The KingFisher

The Kingfisher

This week I had a visitor from nature remind me I’ve not done this much needed post. (This picture is a representative of my morning visitor kindly borrowed from this www.sibuya.co.za. I was too busy enjoying the moment to pick up my camera-phone.)

The Brown Hooded Kingfisher. Photo taken by Ranger Scott – and borrowed from the website: https://www.sibuya.co.za

It is slightly unnerving to look a wild creature in the eye. Most of the time wild animals avoid the eyes of the big threatening beasts that we are to them – you know – don’t catch the eye of the predator who might decide to eat you. Domesticated pets are the obvious opposites. They don’t have that natural fear, they lose it the moment they become comfortable in the presence of humans.

At the start of this year, a juvenile little kingfisher was staring at me through the window. He was on a post outside my window watching me going about the kitchen making a hot drink. Not scared – eyes so fresh looking on the world for perhaps the first time, its curiosity and boldness was delightful. I kept my eyes on it for as long as I could. The animals that share spaces with me – seem to actively become familiar with me. Its parent was also in the vicinity. The parent kingfisher did the work, catching a tasty bug and then proceeded to feed the juvenile breakfast. It was obviously being shown the ropes.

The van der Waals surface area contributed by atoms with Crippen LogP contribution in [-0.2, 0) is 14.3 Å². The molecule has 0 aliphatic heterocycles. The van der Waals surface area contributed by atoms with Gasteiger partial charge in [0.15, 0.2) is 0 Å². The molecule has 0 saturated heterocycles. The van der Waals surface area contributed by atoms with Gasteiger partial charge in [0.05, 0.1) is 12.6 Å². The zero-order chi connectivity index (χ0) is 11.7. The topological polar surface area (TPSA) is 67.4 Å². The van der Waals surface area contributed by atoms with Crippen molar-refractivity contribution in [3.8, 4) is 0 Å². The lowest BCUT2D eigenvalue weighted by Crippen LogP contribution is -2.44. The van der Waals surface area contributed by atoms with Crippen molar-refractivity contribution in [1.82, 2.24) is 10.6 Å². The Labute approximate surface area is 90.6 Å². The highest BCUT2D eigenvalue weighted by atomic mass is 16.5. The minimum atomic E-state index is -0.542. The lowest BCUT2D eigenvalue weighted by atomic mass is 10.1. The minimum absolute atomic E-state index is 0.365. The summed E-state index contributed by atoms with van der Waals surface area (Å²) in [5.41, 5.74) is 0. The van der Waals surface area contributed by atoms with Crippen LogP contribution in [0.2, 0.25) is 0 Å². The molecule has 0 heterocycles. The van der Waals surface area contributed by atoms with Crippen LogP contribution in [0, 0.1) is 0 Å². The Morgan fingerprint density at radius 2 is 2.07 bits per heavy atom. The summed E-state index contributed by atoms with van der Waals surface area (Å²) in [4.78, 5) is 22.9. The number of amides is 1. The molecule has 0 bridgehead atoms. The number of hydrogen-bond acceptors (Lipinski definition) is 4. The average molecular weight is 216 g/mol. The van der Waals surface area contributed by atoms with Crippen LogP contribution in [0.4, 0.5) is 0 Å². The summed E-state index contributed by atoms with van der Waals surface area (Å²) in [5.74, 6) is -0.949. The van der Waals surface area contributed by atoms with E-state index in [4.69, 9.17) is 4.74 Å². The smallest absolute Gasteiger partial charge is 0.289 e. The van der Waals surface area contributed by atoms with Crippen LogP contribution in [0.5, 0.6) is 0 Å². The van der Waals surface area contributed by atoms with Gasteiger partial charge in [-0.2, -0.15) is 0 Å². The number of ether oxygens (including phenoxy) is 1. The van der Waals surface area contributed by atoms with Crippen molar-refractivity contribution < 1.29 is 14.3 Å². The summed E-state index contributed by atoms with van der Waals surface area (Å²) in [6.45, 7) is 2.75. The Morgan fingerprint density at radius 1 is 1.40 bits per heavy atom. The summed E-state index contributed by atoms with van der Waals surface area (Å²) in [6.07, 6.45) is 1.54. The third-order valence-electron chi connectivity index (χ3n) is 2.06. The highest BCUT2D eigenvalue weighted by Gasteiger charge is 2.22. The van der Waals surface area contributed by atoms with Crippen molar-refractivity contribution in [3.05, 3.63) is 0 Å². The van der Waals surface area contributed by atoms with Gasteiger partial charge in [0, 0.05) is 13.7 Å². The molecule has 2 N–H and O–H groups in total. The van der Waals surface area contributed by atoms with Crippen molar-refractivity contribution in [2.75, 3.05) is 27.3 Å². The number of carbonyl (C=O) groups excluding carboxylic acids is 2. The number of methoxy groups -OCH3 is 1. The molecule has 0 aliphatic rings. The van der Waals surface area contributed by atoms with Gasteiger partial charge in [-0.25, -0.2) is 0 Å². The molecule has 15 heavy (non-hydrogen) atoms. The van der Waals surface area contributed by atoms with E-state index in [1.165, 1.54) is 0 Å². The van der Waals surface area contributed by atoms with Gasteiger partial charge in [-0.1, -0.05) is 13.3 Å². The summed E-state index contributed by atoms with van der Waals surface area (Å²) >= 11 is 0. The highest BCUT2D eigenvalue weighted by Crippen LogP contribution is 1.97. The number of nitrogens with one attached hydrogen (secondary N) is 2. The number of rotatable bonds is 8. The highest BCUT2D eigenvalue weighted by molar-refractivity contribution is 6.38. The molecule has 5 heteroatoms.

To watch a kingfisher catch its breakfast is truly something. Some kingfishers catch fish, others catch bugs.

This is still so different to watching the pigeons in Sandton.

I like a world where I point out kingfishers on tree tops to the little people (children) around me. In the space I am in, my compatriots and I work with nature as much as possible. Kingfishers, hornbills, rainbirds and even the odd eagle and crow decide to visit our working version of paradise on earth.

This wild world is under threat.

We as human beings actively engage with our world in a massive way. Almost every decision from the moment we open our eyes in the morning, till we go to bed at night has an impact on the world in some way. Think about it.

If anything – lockdown during Covid 19, has forced me personally to spend more time doing things I believe are important to me… such as bird-watching – and taking ownership of the behaviours that I probably would never own up to if it wasn’t for lockdown.

Stick around – I’m going to own up to those issues my being in this lifetime creates by just being, and I’m going to work to resolve these…and then I plan on writing all about it.

Keep well and keep safe. All the best.

Healthy Head Honcho